“Fitting in ” is one of the most common stressors facing teenagers. Everyone experiences some form of stress as they grow up, looking for their “tribe” or a place to belong. Kids in the LGBTQ+ community can have more challenges fitting in than their cisgender, heterosexual peers. Some members of the LGBTQ+ community can keep their identities hidden from others, leading to struggles as they grow up and begin exploring adult relationships. Why are kids in this community at an increased risk of harm?
There are many reasons why these kids struggle with their identities. As parents, we might be unprepared to react if our kids come out as a member of the LGBTQ+ community. We might fear how the world will treat them for being “different.” We can support our kids as they navigate their identities no matter who they are. When we accept our children for who they are rather than who we want them to be, we can show them the love and support they need to grow into healthy adults.
Unique Challenges of LGBTQ+ Community
Kids identifying in the LGBTQ+ community can face rejection from essential people in their lives. They might have beloved grandparents or other relatives who cannot accept their new identities. Friends might turn on them for being “different.” Bullies can target these kids and pick on them. The unique challenge that they face is whether or not others will accept them.
Unfortunately, we do not have control over others’ thoughts and actions concerning our child’s identity. We can advocate for them and help reduce the stigma surrounding the LGBTQ+ community; however, we cannot “tell grandpa to be open-minded” or tell the bullies “to be more accepting.” Our kids will face rejection by people in their daily lives solely based on something beyond our child’s control.
The challenge of facing a world that may not be welcoming can increase the risk of harm and the use of maladaptive behaviors for kids identifying as LGBTQ+. Treatment centers accepting of all kids can help if kids struggle with maladaptive behaviors. As parents, we can help them build the resiliency and strength they need to cope with the feelings of rejection they may face. We can also look to building a hopeful future for a more tolerant world.
Increased Risk of Harmful Behaviors and Health Concerns
According to the website youth.gov, LGBTQ+ kids are more likely than their cisgender, heterosexual peers to experience:
- Childhood physical, psychological, and sexual abuse
- Rejection by family and peers
- Inadequate supports in school
- Suicide attempts
- Illegal drug use
- Feelings of isolation
- Overall negative health outcomes
Due to the risk of adverse health and harm, it is crucial for families to provide unconditional love and support inside the home. While we cannot control how people react outside of our homes, we can learn to accept and foster tolerance within our parent-child relationships.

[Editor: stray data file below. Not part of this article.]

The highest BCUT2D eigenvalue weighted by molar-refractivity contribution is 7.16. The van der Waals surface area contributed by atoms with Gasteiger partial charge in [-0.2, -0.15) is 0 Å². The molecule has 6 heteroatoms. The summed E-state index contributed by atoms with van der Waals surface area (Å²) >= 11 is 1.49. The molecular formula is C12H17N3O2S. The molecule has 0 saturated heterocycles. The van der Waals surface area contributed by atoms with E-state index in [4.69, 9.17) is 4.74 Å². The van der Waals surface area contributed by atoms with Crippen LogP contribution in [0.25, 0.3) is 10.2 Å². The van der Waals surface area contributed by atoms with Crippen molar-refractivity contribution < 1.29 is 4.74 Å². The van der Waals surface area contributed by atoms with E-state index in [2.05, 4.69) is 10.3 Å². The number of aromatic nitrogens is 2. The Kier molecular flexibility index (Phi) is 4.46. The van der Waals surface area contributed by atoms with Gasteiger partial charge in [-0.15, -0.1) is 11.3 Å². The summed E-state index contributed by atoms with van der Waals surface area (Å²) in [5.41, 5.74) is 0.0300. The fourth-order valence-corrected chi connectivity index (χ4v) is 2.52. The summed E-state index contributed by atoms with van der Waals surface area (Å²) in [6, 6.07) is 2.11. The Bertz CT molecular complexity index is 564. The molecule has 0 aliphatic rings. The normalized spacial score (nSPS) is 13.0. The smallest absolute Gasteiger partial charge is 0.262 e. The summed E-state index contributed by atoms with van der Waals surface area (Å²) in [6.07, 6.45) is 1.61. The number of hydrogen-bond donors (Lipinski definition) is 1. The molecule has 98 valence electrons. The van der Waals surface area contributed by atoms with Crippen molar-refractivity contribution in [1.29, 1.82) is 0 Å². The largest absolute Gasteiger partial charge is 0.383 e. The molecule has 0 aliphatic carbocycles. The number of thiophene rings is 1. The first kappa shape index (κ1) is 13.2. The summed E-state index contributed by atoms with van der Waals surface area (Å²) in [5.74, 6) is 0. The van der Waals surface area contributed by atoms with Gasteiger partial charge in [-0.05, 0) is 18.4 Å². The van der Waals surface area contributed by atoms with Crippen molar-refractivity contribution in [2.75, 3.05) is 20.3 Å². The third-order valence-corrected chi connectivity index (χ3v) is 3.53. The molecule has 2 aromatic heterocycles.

What Can Parents Do to Help
If your child comes out as LGBTQ+, you might have thought that your child was not cisgender or heterosexual. Conversely, you might be completely blindsided by this revelation. Either way, your emotions are yours to manage and not for your child to feel like they “did something wrong.” If you need time to process your child’s identity, then give yourself the time to do. You might need to talk with your parenting partner, a trusted friend, or another support person.
One of the best things that you can say at this moment is that you are honored that your child has come to you. This can let your child know that you are not only accepting of them but that you are proud of them for having the courage to come to you. If your child is coming out to you, they risk rejection and are in a vulnerable space. Be kind, gentle, encouraging, and supportive of them.
When kids grow up feeling supported and safe at home, they translate these feelings to the rest of the world. They can learn love and acceptance, thus knowing unhealthy or abusive relationships if they arise. By providing an accepting place for your kid no matter how they identify, you can help them build the self-esteem and confidence necessary to be a healthy, happy adult.
LGBTQ+ kids will face enough rejection by the world-at-large. When kids feel accepted in their own homes, and within their families, they at least have a safe, supportive place to be themselves.
Kids identifying as members of the LGBTQ+ community are at an increased risk of harm and adverse health than kids that our society considers “normal.” They might be at a greater risk of attempting suicide, being abused, using illegal drugs, isolation, depression, or anxiety. All kids need unconditional love and acceptance, no matter how they identify. We can help reduce the risk of harm for LGBTQ+ kids by embracing them in their identities. We might need to learn more to understand how to connect them to positive role models or support as they navigate their identity. Treatment centers, like Fire Mountain Residential Center of Estes Park, Colorado, are welcoming to all kids. If your child struggles with problematic behaviors like illegal drug use, alcohol abuse, cutting, running away, promiscuity, or other issues, we can help. For more information on our residential program, call us today at (303) 443-3343. We’re here to make your family’s fire burn brightest!